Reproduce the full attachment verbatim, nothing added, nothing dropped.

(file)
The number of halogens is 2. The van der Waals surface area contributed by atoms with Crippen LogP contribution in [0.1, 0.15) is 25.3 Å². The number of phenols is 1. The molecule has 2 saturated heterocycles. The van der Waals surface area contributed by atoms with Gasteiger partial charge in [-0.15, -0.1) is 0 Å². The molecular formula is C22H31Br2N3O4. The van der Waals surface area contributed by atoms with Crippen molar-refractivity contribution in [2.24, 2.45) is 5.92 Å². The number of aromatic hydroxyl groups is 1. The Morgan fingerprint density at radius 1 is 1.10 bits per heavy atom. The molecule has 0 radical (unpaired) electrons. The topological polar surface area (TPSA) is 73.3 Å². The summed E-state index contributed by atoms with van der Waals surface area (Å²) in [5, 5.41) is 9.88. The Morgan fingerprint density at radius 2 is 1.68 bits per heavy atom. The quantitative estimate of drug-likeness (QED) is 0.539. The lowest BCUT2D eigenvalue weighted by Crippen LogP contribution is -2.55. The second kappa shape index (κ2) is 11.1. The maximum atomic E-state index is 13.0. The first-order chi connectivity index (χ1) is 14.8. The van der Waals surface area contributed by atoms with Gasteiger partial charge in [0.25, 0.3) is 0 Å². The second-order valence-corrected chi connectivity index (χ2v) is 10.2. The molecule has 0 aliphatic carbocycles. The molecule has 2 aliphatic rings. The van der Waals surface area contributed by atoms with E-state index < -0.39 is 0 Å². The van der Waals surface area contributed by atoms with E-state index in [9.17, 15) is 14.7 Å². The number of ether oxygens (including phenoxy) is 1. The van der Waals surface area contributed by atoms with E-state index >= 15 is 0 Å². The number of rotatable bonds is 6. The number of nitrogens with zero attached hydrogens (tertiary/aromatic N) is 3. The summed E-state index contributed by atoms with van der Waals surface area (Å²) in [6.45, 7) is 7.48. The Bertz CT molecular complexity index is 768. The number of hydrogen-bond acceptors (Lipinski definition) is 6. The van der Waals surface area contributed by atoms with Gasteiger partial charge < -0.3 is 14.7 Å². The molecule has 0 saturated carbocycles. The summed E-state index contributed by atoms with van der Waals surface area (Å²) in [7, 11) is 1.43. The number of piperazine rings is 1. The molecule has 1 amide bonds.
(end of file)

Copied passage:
The number of halogens is 2. The van der Waals surface area contributed by atoms with Crippen LogP contribution in [0.1, 0.15) is 25.3 Å². The number of phenols is 1. The molecule has 2 saturated heterocycles. The van der Waals surface area contributed by atoms with Gasteiger partial charge in [-0.15, -0.1) is 0 Å². The molecular formula is C22H31Br2N3O4. The van der Waals surface area contributed by atoms with Crippen molar-refractivity contribution in [2.24, 2.45) is 5.92 Å². The number of aromatic hydroxyl groups is 1. The Morgan fingerprint density at radius 1 is 1.10 bits per heavy atom. The molecule has 0 radical (unpaired) electrons. The topological polar surface area (TPSA) is 73.3 Å². The summed E-state index contributed by atoms with van der Waals surface area (Å²) in [5, 5.41) is 9.88. The Morgan fingerprint density at radius 2 is 1.68 bits per heavy atom. The quantitative estimate of drug-likeness (QED) is 0.539. The lowest BCUT2D eigenvalue weighted by Crippen LogP contribution is -2.55. The second kappa shape index (κ2) is 11.1. The maximum atomic E-state index is 13.0. The first-order chi connectivity index (χ1) is 14.8. The van der Waals surface area contributed by atoms with Gasteiger partial charge in [0.25, 0.3) is 0 Å². The second-order valence-corrected chi connectivity index (χ2v) is 10.2. The molecule has 0 aliphatic carbocycles. The molecule has 2 aliphatic rings. The van der Waals surface area contributed by atoms with E-state index < -0.39 is 0 Å². The van der Waals surface area contributed by atoms with E-state index in [9.17, 15) is 14.7 Å². The number of ether oxygens (including phenoxy) is 1. The van der Waals surface area contributed by atoms with E-state index >= 15 is 0 Å². The number of rotatable bonds is 6. The number of nitrogens with zero attached hydrogens (tertiary/aromatic N) is 3. The summed E-state index contributed by atoms with van der Waals surface area (Å²) in [6.45, 7) is 7.48. The Bertz CT molecular complexity index is 768. The number of hydrogen-bond acceptors (Lipinski definition) is 6. The van der Waals surface area contributed by atoms with Gasteiger partial charge < -0.3 is 14.7 Å². The molecule has 0 saturated carbocycles. The summed E-state index contributed by atoms with van der Waals surface area (Å²) in [7, 11) is 1.43. The number of piperazine rings is 1. The molecule has 1 amide bonds.